Media Contact: Benjamin.Craft@baystatehealth.org, 413-794-1689
SPRINGFIELD – Local philanthropic leaders Harold Grinspoon and Diane Troderman expanded their already-substantial charitable reach in western Massachusetts today by presenting a $1 million gift to Baystate Medical Center’s adult emergency department.
The facility’s new name will be the Harold Grinspoon & Diane Troderman Adult Emergency Department at the Baystate Medical Center Emergency & Trauma Center. It joins the Sadowsky Family Pediatric Emergency Department as the two named elements of the new Emergency & Trauma Center at Baystate which opened December 3, 2012.
“We are very pleased to support this institution, which plays such a critical role in serving our community,” said Grinspoon, of Longmeadow. “In making this gift, we are following the example of others who have given their support. We hope our gift will evoke further generosity within our community.”
The new Emergency & Trauma Center encompasses 72,000 square feet, more than three times the size of the hospital’s former emergency room with twice the number of private, adult patient-care spaces, and scaled-up trauma care resources for the region’s only Level 1 and pediatric trauma center. The unit features 10 ambulance bays and a rooftop helipad for speedy access to lifesaving care for emergency medical crews and their patients.
Troderman said she and her husband of 26 years were inspired to give after seeing the Davis family donate to create the newly-opened Davis Family Heart & Vascular Center. “What matters to us is inspiring others to give back to their communities,” she said. “We are pleased to be next in what we hope will be a long line of contributors. In Baystate, we see an anchor of our community’s health, and we’re very proud to share our name with this facility.”
The Grinspoon-Troderman gift will be essential to supporting emergency care in the community, according to John Davis of the Baystate Health Board of Trustees, whose family’s center is adjacent to the emergency department at Baystate’s Springfield campus. “I congratulate them on another investment in our shared future. They are a committed family.”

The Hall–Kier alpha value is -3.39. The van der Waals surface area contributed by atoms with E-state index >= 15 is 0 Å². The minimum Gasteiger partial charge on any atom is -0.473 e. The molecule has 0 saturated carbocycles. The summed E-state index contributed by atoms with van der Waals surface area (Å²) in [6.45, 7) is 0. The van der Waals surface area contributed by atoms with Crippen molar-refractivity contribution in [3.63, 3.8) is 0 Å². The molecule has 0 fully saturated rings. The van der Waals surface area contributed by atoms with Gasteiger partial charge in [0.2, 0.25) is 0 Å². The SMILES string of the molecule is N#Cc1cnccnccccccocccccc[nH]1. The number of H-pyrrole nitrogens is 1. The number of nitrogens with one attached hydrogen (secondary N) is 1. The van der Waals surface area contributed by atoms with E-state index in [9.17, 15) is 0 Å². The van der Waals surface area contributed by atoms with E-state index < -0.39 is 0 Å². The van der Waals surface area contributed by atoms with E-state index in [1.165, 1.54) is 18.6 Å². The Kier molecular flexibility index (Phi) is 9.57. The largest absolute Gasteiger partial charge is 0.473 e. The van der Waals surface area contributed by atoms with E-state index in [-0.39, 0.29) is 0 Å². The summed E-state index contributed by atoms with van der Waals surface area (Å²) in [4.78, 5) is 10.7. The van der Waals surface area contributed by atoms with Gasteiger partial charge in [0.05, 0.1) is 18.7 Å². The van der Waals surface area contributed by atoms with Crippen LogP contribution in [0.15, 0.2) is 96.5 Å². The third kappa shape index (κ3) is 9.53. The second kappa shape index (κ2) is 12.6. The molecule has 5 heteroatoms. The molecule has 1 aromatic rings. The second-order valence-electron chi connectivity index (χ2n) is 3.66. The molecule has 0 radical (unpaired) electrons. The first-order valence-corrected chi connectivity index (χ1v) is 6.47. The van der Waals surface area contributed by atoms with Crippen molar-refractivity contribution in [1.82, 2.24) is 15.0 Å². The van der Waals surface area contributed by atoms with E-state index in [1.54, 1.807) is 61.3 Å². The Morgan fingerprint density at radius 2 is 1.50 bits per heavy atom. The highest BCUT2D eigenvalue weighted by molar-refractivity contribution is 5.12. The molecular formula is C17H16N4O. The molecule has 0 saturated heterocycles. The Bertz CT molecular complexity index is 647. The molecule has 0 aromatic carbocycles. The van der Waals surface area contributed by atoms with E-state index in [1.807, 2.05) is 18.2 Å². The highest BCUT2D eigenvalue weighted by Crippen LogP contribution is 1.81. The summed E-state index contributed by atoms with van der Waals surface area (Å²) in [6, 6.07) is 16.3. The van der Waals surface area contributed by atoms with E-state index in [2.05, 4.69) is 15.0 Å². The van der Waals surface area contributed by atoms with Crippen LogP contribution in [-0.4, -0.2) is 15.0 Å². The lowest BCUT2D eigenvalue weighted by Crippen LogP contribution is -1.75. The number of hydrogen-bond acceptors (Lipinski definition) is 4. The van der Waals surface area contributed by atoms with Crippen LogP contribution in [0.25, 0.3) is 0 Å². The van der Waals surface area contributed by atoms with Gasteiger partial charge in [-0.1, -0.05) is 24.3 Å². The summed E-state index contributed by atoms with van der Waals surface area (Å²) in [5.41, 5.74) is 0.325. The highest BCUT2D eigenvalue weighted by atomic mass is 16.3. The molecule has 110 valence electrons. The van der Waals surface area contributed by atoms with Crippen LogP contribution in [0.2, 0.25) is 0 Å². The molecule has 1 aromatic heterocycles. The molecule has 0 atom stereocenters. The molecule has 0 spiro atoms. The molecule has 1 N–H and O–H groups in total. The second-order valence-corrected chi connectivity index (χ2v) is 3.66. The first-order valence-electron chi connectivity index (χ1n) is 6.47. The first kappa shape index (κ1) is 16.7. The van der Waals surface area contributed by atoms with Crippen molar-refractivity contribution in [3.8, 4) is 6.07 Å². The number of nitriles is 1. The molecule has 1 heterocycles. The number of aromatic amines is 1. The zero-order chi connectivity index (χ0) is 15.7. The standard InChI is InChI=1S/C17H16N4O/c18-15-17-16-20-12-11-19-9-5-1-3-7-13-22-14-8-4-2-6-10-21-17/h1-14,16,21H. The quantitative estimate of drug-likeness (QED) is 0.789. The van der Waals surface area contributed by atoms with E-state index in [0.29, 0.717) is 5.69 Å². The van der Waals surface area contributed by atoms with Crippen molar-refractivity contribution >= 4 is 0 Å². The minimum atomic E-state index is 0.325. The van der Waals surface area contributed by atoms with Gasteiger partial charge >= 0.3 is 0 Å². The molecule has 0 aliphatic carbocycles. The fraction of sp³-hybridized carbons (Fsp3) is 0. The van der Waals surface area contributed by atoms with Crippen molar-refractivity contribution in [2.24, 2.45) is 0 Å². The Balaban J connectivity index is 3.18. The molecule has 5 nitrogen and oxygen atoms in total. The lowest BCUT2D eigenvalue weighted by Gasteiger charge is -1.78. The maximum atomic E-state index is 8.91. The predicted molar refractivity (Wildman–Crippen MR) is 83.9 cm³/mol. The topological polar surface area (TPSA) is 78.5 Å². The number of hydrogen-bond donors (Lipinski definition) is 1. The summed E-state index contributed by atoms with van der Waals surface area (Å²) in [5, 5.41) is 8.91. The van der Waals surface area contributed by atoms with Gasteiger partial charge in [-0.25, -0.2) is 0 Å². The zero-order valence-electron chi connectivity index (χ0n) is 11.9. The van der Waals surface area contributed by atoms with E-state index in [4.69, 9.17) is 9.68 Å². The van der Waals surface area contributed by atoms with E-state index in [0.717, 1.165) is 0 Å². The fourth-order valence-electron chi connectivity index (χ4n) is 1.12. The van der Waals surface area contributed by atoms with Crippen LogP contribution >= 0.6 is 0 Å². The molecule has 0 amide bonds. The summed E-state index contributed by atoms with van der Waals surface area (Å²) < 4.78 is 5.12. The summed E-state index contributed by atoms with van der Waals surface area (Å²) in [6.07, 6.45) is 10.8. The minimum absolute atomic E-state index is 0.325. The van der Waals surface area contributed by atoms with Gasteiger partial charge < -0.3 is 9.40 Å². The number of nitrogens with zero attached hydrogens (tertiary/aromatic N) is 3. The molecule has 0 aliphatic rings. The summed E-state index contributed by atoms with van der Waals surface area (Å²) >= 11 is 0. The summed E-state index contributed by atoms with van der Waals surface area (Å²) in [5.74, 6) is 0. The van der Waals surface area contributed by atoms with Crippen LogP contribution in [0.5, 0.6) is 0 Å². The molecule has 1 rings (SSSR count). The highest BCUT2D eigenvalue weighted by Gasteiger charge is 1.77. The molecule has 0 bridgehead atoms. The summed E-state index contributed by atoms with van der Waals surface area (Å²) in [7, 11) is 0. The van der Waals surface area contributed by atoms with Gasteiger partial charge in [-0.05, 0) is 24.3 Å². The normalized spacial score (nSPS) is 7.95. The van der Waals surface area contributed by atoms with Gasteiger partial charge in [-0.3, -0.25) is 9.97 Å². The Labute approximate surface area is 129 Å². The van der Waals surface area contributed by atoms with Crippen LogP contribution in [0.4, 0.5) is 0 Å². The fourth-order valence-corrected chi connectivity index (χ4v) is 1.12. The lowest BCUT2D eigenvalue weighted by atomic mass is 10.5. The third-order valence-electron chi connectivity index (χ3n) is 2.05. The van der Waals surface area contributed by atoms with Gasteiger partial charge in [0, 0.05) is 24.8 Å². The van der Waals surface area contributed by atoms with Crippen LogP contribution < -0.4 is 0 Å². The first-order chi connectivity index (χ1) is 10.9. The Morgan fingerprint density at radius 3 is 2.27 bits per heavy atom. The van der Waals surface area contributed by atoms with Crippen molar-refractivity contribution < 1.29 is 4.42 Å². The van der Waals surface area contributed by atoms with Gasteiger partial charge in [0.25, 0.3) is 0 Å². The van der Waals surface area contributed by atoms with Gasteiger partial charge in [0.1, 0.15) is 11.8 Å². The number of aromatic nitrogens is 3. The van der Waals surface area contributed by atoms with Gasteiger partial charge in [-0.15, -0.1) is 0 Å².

Baystate Health’s President and CEO, Mark R. Tolosky, JD FACHE, said it has been a pleasure getting to know the couple during this process. “The names Grinspoon and Troderman have strong and enduring associations with literacy, with faith, with education, with entrepreneurship. From now on, because of this incredibly kind gift, these names will also have a permanent association with public health here in western Massachusetts.”
Grinspoon established the Harold Grinspoon Foundation in 1993 in Springfield. Troderman has been his active partner in all of his philanthropic activities. They are deeply committed to charitable giving, primarily in the Jewish world. In addition to their support to Baystate, Grinspoon and Troderman also work to:
• Encourage young people to reach their academic and leadership potential
• Promote literacy and early childhood education
• Reward excellence in teaching and education
• Support entrepreneurship among young people
• Promote education and health in Cambodia
Grinspoon serves on the board of the Birthright Israel Foundation, and both Harold and Diane are founding partners in the Partnership for Excellence in Jewish Education.
Grinspoon and Troderman have been active for many years on the board of Hillel: The Foundation for Jewish Campus Life. Troderman also served as chairperson of the Jewish Education Service of North America (JESNA) and as a founder of the Hadassah International Research Institute on Jewish Women at Brandeis University.
“This gift is an incredible support to our efforts to provide the highest-quality, highest-value care to every one of our many patients,” said Dr. Niels Rathlev, chair of Emergency Medicine at Baystate Medical Center. “We offer Mr. Grinspoon and Ms. Troderman our heartfelt thanks and appreciation.”
In turn, Harold Grinspoon had his praise. “Baystate Health’s Board of Trustees should be commended for the visionary and ambitious undertaking they started more than a decade ago to bring Baystate into the 21st century,” he said.